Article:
That one probably just relates about the magnitude of the force to the magnitude of the change in x... not including the fact that these are vectors and have direction.

In general, I don't think your exam will try to trick you up on things like negative signs. In questions they would, I'd think, usually put a picture there and ask for particular directions (up or towards the top of the page, down or towards the bottom of the page, left, or right). If they ask for + or -, I would think they would put a coordinate system in the picture for you. Has your instructor put any practice questions on the web for you to try? That would help you get in idea of what to expect.
 

What is Hooke's Law?

Hooke's Law is a physical principle that states that the force required to extend or compress a spring is directly proportional to the distance the spring is stretched or compressed, as long as the limit of proportionality is not exceeded.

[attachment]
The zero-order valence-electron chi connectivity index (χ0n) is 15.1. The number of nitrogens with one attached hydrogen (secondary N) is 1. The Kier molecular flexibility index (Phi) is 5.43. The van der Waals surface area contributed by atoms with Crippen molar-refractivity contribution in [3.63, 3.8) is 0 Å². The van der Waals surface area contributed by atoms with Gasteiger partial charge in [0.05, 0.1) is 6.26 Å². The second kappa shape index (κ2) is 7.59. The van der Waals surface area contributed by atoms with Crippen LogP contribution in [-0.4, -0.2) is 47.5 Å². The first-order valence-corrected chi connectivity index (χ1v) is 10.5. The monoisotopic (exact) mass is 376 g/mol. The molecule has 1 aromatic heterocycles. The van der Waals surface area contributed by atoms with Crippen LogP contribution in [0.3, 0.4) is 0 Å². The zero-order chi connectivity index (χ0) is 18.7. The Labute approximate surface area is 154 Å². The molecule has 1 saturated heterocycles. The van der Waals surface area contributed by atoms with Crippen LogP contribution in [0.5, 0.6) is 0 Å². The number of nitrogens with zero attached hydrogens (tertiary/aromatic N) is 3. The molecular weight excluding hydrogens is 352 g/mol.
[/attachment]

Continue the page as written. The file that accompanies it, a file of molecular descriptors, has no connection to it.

What is the formula for Hooke's Law?

The formula for Hooke's Law is F = -kx, where F is the force applied to the spring, k is the spring constant (a measure of the stiffness of the spring), and x is the displacement of the spring from its equilibrium position.

What is the unit of measurement for the spring constant in Hooke's Law?

The unit of measurement for the spring constant in Hooke's Law is Newtons per meter (N/m).

What is the limit of proportionality in Hooke's Law?

The limit of proportionality in Hooke's Law is the point at which the relationship between force and displacement is no longer linear. This is when the spring is stretched or compressed beyond its elastic limit and will not return to its original shape.

What are some real-life applications of Hooke's Law?

Hooke's Law is used in a variety of real-life applications, such as measuring the stiffness of materials, designing springs for mechanical devices, and understanding the behavior of elastic materials under stress, such as rubber bands and bungee cords.